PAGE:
The authors of "Reassessing a Redesign of Community Colleges" take to Inside Higher Ed to defend their book against critiques printed in the same publication last month.
Davis Jenkins, Shanna Smith Jaggars, and Thomas Bailey say they wrote the book "because we perceived that more than a decade of reform in community colleges had failed to improve overall student outcomes." They argue guided pathways can lead to increased retention, transfer, and graduation rates.
In June, Mike Rose, a University of California, Los Angeles research professor, wrote an essay for Inside Higher Ed examining the strengths and weaknesses of guided pathways. He said the system is worth the effort to implement, but launching a program means overcoming three main challenges:
1. Faculty resistance can slow down implementation;
2. Students don't always know what field they want to study; and
3. Students often face challenges at home that affect them at school.
Getting faculty on board
"There is no question that guided pathways reforms will encounter many implementation challenges, and we did not intend to minimize the difficulty," Jenkins, Smith Jaggars, and Bailey write in Inside Higher Ed. "The structural reforms we recommend need to be coupled with real-world problem solving in the context of each college to overcome the challenges."
Revving up guided pathways takes at least five years, even under good circumstances, they say.
Q&A: How members implement Guided Pathways
They've found that implementation is smoothest at schools where leaders primed faculty for change—regardless of what kind of change, be it guided pathways or something else.
Those institutions engage faculty by asking them to rethink their programs to ensure students are learning what they need to continue their education and land a job. Some colleges even bring in employers, four-year college faculty, and academic advisors.
Helping students stay in school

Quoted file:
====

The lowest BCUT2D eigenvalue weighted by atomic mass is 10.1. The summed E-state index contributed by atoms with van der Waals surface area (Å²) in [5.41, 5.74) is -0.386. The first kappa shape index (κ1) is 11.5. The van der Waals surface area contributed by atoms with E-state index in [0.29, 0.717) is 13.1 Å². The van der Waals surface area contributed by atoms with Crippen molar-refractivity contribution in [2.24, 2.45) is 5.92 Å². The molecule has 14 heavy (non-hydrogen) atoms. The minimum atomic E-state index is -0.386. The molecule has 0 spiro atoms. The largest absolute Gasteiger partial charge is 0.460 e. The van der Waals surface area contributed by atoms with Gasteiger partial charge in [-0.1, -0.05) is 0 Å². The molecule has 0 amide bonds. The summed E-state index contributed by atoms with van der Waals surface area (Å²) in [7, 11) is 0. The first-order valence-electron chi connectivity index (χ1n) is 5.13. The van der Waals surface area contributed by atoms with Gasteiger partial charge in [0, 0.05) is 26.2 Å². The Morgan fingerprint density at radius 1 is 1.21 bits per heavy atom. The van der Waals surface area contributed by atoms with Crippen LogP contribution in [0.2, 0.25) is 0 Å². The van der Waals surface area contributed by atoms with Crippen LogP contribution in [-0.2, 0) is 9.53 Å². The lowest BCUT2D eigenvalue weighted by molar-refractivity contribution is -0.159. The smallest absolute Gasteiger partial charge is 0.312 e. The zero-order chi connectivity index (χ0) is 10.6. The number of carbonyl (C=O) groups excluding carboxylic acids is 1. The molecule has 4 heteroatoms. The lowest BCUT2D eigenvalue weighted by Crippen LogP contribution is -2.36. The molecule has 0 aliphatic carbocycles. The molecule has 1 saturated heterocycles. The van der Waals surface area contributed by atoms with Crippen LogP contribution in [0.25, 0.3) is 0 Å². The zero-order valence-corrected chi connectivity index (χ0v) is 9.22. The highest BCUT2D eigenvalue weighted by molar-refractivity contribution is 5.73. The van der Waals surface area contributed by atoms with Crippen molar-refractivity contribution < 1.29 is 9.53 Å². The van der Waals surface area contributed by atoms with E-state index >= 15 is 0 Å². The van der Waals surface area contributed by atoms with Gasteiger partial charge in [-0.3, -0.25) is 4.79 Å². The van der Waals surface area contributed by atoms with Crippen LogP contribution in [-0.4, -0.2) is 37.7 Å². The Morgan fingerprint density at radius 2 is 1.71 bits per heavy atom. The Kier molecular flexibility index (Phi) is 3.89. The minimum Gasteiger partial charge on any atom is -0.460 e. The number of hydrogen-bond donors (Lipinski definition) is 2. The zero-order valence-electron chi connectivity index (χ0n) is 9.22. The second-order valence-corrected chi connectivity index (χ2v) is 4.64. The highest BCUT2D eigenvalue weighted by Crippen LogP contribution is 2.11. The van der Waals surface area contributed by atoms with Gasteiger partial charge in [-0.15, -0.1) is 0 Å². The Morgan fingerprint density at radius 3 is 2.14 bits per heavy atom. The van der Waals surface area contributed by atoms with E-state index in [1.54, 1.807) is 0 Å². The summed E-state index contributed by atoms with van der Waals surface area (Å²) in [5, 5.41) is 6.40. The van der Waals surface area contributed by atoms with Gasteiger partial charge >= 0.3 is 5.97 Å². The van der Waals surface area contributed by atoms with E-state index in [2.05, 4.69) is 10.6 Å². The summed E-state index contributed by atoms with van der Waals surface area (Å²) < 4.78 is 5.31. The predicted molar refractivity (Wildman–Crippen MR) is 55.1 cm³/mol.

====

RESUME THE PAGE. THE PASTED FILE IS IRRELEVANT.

Many students stop-out of school due to responsibilities and challenges at home, and many don't know what they want to study when they arrive on campus. However, the authors write, guided pathways can ease the transition in and out of school—even if someone ends up changing majors later on.
How well is your college actually doing Pathways?
"More coherent pathways may also reduce the time to degree and thereby the probability that life events will derail a student’s college experience," they say.
"Strong anecdotal evidence" shows that using guided pathways increases the ability for advisors to spend more "quality time" with students, rather than using meetings with students to simply schedule classes.
The debate around whether guided pathways help students with non-academic challenges is a particularly interesting part of the discussion, says EAB Associate Director Melinda Salaman.
"While Rose argues that guided pathways isn’t enough to overcome the tremendous barriers many students face to timely completion, the CCRC researchers instead propose that the incremental benefits of the guided pathways model are much better than the traditional ‘cafeteria-style’ model," Salaman says. She encourages leaders to pay special attention to this point, because they're likely to face similar discussions on their own campuses.
"It's important to acknowledge the limitation of the guided pathways model—it is not a silver bullet—but let's not allow its shortcomings to hinder progress," says Salaman.
"Eliminating the socioeconomic factors that present barriers to community college student success is hard work. Rather than pass on every opportunity to improve students’ lives until ‘the big one’ comes around, it is an inherent part of the community college mission, its DNA, to support students in every way possible. Right now, the guided pathways model offers a framework for doing so. College leaders should take the opportunity for what it is, and do as much good for their students as they can with the resources at their disposal" (Jenkins, et al., Inside Higher Ed, 7/18).
More on pathways: Balancing liberal arts education, student choice, and guided pathways
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